Payments people: Flutter Entertainment’s Marc Cregan
Payments people is our interview series celebrating payments and product leaders. We discuss the experiences that have shaped them and tips for navigating a career in payments.
This week, we’re chatting with Marc Cregan, Payments Business Development Manager for Flutter Entertainment, a leading online sports betting and gaming company. Flutter operates some of the most innovative and diverse brands in the sector, including Sky Betting & Gaming, Paddy Power and Betfair.
In this interview, Marc reveals the skills that have helped him build a career in payments, and why he’s betting on open banking.
Tell us a little bit about yourself and your role
I run business development and strategy for payments, covering the full lifecycle from start to finish. I identify what to work on, make the business case, secure the resource, select external partners and oversee development and rollout.
When you see a ‘business development’ job title, you might think of a salesperson. But I'm on the other side – I have people trying to sell stuff to me all day, every day! I think we have 31 different payment providers here.
What led you to a career in payments?
Like a lot of people, I fell into it. I don't think there's a college course for customer-facing payments, in Ireland at least!
I joined Flutter as a technical business analyst to manage the merging of Paddy and Betfair. That sparked my interest in payments and I stayed on delivering projects like Apple Pay and Visa Direct.
I did a stint in customer-facing AI, but I’ve always had a soft spot for payments. So when I was approached about my current role, I jumped at the chance.
What’s the best bit about working in payments?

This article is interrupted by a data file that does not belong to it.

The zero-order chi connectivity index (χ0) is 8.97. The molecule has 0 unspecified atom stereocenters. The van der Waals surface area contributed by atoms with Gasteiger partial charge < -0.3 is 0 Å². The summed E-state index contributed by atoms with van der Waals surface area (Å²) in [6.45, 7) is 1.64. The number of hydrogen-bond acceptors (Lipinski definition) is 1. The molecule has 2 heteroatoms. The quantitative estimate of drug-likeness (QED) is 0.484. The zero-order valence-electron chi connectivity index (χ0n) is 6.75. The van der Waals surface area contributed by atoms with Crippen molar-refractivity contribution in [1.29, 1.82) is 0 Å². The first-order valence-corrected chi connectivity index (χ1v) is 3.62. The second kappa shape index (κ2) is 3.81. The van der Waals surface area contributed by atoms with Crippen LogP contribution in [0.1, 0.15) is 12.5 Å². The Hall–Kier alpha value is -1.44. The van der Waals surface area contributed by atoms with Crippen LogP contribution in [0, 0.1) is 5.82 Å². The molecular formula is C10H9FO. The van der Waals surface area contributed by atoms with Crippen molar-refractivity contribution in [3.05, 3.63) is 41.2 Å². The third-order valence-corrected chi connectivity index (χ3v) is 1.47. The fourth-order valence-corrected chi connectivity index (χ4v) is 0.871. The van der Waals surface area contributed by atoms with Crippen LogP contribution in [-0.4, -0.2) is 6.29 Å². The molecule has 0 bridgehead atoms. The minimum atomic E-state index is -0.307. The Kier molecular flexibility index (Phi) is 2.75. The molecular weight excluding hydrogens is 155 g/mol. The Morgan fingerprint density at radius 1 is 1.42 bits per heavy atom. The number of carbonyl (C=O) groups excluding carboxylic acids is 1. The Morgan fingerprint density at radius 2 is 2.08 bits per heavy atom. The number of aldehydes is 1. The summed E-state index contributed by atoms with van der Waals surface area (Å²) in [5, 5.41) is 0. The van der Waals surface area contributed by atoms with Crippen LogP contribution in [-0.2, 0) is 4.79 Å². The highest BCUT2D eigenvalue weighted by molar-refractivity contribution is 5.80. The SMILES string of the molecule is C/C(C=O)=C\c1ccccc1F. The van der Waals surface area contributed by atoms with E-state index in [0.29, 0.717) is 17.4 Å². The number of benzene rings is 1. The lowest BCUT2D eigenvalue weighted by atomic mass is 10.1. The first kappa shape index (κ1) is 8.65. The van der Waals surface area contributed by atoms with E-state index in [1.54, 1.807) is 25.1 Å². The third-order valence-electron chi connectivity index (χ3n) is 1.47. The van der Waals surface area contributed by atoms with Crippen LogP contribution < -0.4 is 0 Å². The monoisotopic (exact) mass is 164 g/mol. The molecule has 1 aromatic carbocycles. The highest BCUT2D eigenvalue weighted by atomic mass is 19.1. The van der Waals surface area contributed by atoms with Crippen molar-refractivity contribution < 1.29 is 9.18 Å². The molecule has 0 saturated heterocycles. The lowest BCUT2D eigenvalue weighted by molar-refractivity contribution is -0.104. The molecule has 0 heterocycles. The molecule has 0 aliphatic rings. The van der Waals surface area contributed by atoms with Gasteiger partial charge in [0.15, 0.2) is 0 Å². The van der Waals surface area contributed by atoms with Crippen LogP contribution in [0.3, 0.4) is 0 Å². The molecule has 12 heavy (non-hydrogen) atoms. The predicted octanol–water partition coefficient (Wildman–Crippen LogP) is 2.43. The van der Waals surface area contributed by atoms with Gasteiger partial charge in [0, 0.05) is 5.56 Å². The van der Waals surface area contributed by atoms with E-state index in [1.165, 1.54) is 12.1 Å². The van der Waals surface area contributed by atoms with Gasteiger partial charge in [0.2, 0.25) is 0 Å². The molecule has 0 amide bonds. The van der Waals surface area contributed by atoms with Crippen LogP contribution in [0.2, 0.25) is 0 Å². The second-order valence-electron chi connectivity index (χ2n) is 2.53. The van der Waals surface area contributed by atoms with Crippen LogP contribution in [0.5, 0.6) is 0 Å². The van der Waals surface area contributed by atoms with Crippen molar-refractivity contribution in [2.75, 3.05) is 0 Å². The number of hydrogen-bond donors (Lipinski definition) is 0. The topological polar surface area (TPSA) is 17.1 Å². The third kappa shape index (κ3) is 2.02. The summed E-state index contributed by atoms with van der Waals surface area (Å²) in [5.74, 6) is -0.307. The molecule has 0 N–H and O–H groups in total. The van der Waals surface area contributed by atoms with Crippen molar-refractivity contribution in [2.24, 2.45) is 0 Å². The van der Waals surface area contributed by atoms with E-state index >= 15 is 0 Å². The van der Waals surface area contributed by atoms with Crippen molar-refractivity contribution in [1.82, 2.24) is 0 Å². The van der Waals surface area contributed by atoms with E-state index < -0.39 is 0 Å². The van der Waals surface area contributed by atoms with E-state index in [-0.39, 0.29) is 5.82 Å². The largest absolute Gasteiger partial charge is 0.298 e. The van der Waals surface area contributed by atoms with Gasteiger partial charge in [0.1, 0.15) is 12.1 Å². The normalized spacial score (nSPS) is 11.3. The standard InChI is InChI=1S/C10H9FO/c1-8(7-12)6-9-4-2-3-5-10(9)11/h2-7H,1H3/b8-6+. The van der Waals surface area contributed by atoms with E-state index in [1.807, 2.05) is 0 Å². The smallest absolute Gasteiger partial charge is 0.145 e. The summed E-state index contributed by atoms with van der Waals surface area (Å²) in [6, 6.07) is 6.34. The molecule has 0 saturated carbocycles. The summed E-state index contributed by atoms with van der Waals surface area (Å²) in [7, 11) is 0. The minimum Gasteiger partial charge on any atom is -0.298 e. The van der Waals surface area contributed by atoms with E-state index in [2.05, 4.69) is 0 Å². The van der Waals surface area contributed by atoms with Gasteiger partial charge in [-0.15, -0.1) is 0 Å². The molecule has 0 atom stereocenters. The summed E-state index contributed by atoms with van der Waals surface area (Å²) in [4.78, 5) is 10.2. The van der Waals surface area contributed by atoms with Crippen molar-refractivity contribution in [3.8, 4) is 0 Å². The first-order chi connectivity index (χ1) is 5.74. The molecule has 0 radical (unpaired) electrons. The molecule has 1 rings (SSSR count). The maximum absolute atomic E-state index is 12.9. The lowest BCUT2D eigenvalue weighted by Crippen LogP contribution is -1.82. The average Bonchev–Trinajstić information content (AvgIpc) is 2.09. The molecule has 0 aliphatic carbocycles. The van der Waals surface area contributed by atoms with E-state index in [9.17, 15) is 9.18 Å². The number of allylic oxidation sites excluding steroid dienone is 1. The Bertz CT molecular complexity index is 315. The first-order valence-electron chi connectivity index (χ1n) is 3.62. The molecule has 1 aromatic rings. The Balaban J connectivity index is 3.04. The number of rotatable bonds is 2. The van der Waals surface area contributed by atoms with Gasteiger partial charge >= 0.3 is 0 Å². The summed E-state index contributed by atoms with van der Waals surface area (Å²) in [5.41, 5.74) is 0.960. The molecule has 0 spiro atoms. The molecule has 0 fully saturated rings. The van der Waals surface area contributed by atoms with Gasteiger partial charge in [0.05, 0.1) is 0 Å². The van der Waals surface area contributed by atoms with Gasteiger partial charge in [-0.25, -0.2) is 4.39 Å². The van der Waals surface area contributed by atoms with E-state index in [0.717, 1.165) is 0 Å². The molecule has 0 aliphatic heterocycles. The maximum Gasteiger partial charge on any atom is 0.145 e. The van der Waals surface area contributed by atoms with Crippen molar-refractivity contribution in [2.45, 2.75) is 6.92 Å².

I love researching emerging technologies as well as seeing those things become reality – coming in every morning to check my dashboard and seeing the impact it’s having on the business.
… and the most difficult?
We take deposits for over a hundred countries, have multiple licences and dozens of payment providers. When you’re working at this scale, something’s always going to go wrong.
For example: a new regulatory requirement has come in and you have to pause everything, or you’ve seen a dramatic spike in fraud on certain cards in the UK. There’s a new challenge every day.
When we’re developing new payments products, I always add on a couple of months to project time estimates, because something will always pop up that you didn’t think of. But these challenges keep the job interesting.
Complete the sentence: payments are done right when…
When the customer journey is fully integrated and customers can pay the way they want to.
On the majority of ecommerce websites in the UK at least, you’ll see a hosted payment page in an iframe, with a couple of payment options – cards and maybe Apple Pay.